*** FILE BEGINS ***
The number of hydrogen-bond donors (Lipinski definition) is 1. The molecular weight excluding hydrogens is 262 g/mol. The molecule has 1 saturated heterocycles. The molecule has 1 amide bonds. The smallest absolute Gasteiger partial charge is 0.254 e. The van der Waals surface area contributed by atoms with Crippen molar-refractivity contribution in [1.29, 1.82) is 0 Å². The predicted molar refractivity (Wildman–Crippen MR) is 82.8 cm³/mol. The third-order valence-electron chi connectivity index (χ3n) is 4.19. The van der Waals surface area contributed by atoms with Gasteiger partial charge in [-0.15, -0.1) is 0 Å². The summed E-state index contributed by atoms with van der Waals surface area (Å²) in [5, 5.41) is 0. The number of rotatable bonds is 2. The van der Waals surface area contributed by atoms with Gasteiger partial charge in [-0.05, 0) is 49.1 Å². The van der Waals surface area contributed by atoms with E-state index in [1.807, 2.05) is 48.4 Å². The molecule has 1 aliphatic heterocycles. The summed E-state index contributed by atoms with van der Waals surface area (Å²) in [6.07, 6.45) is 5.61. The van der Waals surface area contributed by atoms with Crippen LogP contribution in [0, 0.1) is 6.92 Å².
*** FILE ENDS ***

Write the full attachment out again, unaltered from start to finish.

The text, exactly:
The number of hydrogen-bond donors (Lipinski definition) is 1. The molecular weight excluding hydrogens is 262 g/mol. The molecule has 1 saturated heterocycles. The molecule has 1 amide bonds. The smallest absolute Gasteiger partial charge is 0.254 e. The van der Waals surface area contributed by atoms with Crippen molar-refractivity contribution in [1.29, 1.82) is 0 Å². The predicted molar refractivity (Wildman–Crippen MR) is 82.8 cm³/mol. The third-order valence-electron chi connectivity index (χ3n) is 4.19. The van der Waals surface area contributed by atoms with Gasteiger partial charge in [-0.15, -0.1) is 0 Å². The summed E-state index contributed by atoms with van der Waals surface area (Å²) in [5, 5.41) is 0. The number of rotatable bonds is 2. The van der Waals surface area contributed by atoms with Gasteiger partial charge in [-0.05, 0) is 49.1 Å². The van der Waals surface area contributed by atoms with E-state index in [1.807, 2.05) is 48.4 Å². The molecule has 1 aliphatic heterocycles. The summed E-state index contributed by atoms with van der Waals surface area (Å²) in [6.07, 6.45) is 5.61. The van der Waals surface area contributed by atoms with Crippen LogP contribution in [0, 0.1) is 6.92 Å².